Japan Geoscience Union Meeting 2018

Presentation information

[JJ] Oral

P (Space and Planetary Sciences) » P-PS Planetary Sciences

[P-PS09] Origin and evolution of materials in space

Tue. May 22, 2018 3:30 PM - 5:00 PM A03 (Tokyo Bay Makuhari Hall)

convener:Shogo Tachibana(UTokyo Organization for Planetary and Space Science, University of Tokyo), Hitoshi Miura(Graduate School of Natural Sciences, Department of Information and Basic Science, Nagoya City University), Hideko Nomura(東京工業大学理学院地球惑星科学系, 共同), Takafumi Ootsubo(Institute of Space and Astronautical Science, Japan Aerospace Exploration Agency), Chairperson:Nomura Hideko(Department of Earth and Planetary Sciences, Tokyo Institute of Technology)

4:30 PM - 4:45 PM

[PPS09-11] Crystallization of amorphous enstatite dust in protoplanetary disks

*Kodai Kobayashi1, Daiki Yamamoto1, Shogo Tachibana1,2 (1.Earth and Planetary System Science, Department of Natural History of Sciences, Hokkaido University, 2.UTokyo Organization for Planetary and Space Science, University of Tokyo)

Keywords: protoplanetary disks, silicate dust, crystallization, kinetics

Infrared spectroscopic observation of astronomical environments showed that silicate dust is almost amorphous in the interstellar medium, while crystalline and amorphous silicate dusts are present in protoplanetary disks (Waters et al., 1996; Kemper et al., 2004). This indicates that amorphous silicate dust is a precursor of dust in protoplanetary disks and transform into crystalline dust due to thermal processes in protoplanetary disks. Moreover, disk observation has shown that the fraction of crystalline enstatite dust relative to crystalline forsterite is larger in the inner disks, (Bouwman et al., 2008). These dust distributions should reflect physical conditions of protoplanetary disks and dust evolution in the disks.

Experimental studies have been performed to understand crystallization of amorphous silicates (e.g., Fabian et al., 2000). Crystallization of amorphous forsterite was found to be promoted by water vapor (Yamamoto and Tachibana, in prep.). However, the effects of ambient gas on crystallization have not yet been fully investigated. In this study, we conducted crystallization experiments of amorphous enstatite in various ambient conditions.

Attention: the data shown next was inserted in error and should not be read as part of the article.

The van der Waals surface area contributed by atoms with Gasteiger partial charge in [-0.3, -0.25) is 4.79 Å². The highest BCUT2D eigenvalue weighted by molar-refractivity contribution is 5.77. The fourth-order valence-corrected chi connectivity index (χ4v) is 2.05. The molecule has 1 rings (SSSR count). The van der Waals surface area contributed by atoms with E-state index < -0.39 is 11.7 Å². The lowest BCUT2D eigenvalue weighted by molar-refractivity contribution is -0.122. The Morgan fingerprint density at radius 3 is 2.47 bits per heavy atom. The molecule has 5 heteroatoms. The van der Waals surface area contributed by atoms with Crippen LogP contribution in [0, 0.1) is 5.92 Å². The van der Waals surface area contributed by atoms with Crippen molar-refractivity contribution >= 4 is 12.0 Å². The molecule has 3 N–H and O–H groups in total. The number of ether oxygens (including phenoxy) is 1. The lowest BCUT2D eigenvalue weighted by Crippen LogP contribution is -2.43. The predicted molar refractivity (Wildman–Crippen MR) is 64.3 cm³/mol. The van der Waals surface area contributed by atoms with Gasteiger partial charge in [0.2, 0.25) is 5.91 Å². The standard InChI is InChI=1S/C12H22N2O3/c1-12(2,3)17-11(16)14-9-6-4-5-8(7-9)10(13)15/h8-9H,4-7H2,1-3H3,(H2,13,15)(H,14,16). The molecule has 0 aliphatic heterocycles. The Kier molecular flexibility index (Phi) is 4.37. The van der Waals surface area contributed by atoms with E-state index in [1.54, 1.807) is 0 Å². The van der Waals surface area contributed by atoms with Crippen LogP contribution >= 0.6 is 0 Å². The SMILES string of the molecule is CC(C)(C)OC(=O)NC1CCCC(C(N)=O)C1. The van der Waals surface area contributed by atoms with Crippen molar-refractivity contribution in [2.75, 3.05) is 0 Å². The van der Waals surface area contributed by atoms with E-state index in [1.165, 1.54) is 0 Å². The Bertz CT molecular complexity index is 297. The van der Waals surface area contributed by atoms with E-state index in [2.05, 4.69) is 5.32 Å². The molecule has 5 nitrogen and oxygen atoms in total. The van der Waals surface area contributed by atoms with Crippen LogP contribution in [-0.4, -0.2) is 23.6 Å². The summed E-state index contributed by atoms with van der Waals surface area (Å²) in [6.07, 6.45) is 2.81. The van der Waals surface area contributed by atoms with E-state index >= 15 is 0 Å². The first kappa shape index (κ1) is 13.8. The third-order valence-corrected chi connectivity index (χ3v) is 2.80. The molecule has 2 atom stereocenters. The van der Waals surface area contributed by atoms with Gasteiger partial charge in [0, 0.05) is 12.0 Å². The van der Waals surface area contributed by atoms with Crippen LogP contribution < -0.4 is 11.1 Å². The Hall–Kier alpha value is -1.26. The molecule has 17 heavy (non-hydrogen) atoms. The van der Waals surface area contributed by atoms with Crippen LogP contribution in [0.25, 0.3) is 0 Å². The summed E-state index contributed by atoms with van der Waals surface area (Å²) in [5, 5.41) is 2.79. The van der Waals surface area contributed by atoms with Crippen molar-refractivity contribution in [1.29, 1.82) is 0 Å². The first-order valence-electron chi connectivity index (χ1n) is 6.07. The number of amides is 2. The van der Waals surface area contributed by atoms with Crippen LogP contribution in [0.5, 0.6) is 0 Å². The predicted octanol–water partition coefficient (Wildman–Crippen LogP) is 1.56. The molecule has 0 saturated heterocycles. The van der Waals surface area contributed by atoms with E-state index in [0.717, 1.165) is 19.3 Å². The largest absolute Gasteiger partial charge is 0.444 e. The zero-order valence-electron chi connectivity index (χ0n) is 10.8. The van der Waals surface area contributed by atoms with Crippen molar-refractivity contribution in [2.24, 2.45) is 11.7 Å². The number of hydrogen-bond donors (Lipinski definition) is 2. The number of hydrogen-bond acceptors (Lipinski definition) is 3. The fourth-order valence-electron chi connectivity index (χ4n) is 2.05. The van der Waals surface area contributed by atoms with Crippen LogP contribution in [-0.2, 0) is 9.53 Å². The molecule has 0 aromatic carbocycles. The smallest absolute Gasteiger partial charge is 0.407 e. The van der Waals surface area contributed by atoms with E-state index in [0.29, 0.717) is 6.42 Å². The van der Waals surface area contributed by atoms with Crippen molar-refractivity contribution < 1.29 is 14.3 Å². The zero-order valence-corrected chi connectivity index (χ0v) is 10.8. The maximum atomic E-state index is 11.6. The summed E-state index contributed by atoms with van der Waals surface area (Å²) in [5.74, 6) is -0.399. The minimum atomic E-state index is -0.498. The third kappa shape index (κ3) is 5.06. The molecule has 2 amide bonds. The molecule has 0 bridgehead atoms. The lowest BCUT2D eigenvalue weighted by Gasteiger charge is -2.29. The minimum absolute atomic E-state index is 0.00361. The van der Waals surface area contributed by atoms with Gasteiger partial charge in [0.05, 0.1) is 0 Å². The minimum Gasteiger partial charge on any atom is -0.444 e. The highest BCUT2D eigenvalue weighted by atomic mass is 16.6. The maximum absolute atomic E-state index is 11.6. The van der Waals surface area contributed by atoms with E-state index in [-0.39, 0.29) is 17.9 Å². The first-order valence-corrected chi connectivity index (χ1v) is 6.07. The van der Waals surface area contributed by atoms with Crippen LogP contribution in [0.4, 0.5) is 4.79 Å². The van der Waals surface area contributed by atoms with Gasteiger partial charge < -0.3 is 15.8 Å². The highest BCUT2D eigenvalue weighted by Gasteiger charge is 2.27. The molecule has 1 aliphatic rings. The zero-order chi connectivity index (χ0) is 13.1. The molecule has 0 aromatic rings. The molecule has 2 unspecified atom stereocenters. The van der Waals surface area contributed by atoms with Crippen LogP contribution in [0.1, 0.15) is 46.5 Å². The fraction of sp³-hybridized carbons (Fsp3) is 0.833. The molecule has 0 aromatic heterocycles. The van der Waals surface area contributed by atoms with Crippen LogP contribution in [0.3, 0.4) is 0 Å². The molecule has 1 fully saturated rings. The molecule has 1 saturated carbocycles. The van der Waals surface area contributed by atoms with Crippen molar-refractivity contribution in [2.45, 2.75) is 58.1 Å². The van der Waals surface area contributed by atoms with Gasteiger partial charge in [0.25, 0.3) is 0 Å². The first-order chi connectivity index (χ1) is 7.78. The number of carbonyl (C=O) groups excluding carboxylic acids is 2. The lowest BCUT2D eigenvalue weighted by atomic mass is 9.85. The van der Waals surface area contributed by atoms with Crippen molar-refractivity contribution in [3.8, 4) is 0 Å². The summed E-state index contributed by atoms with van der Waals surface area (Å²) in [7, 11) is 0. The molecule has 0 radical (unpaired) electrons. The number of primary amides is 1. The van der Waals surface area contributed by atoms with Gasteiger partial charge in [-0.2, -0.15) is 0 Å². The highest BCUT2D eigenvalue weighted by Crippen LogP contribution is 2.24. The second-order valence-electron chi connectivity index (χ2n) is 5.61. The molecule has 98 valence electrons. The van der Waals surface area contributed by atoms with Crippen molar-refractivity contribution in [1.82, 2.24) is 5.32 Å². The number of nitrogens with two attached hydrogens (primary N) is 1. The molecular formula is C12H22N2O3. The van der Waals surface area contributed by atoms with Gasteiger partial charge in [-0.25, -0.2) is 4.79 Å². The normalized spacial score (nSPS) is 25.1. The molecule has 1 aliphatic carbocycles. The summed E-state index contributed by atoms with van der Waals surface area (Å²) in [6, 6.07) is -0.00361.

Amorphous enstatite, synthesized by an induced thermal plasma method, was annealed under five different conditions; in air (PH2O of ~10-3 bar), at PH2O of ~10-5 bar, in vacuum (PH2O of ~10-9 bar), at PH2 of ~10-4 bar, and at a total pressure of 10-4 bar of H2O-H2 mixed gas (H2O/H2 ~10-3). We focused on the effects of total pressure and partial pressures of water vapor and hydrogen on crystallization kinetics. Heated samples were examined with FT-IR, XRD, SEM, and TEM.

SEM observation of heated samples showed that the aggregates in air had a framboidal rounded shape, while those heated under low-pressure conditions had a blocky irregular shape with sharp edges. This indicates that effective aggregation occurred during annealing under low-pressures probably because of vapor transport under low pressures. The dominant crystalline phase in heated samples was confirmed to be orthoenstatite by XRD and TEM.

We obtained time constants for crystallization and Avrami parameters from the time evolution of infrared spectra using the Johnson–Mehl–Avrami equation. The activation energy for crystallization decreases with increasing the water vapor pressure, indicating that water vapor lowers the kinetic barrier for crystallization. The crystallization rate is slower in air than that at low pressures at the experimental temperature range. Crystallization at PH2O~10-5 bar occurs at the fastest rates among those under all the conditions studied. Crystallization at PH2~10-4 bar occurs slower than that in vacuum, which indicates hydrogen does not promote the crystallization. Because the Avrami parameter is almost 2.5 in air, the crystallization mechanism is likely to be 3D diffusion-controlled growth with homogeneous nucleation. At low pressures, selective evaporation of Mg and O may occur from amorphous silicate (Rietmeijer et al., 1986). Heterogeneous nucleation of crystalline enstatite may take place at the grain surface due to effective chain structure formation, which may lead to faster crystallization. TEM observation showed grains having crystalline lattices only near their surfaces. This crystallization mechanism promoted by evaporation may explain the intense aggregation at low pressures and may explain the smaller crystallization rate at the higher total pressure.

Crystallization behavior of amorphous enstatite in protoplanetary disks was examined based on the crystallization rates in the present study. We found that crystallization of amorphous enstatite dust occurs within the disk lifetime only at >900 K and that crystalline enstatite can be present only in the inner warm part of the disk as suggested by Imai (2012).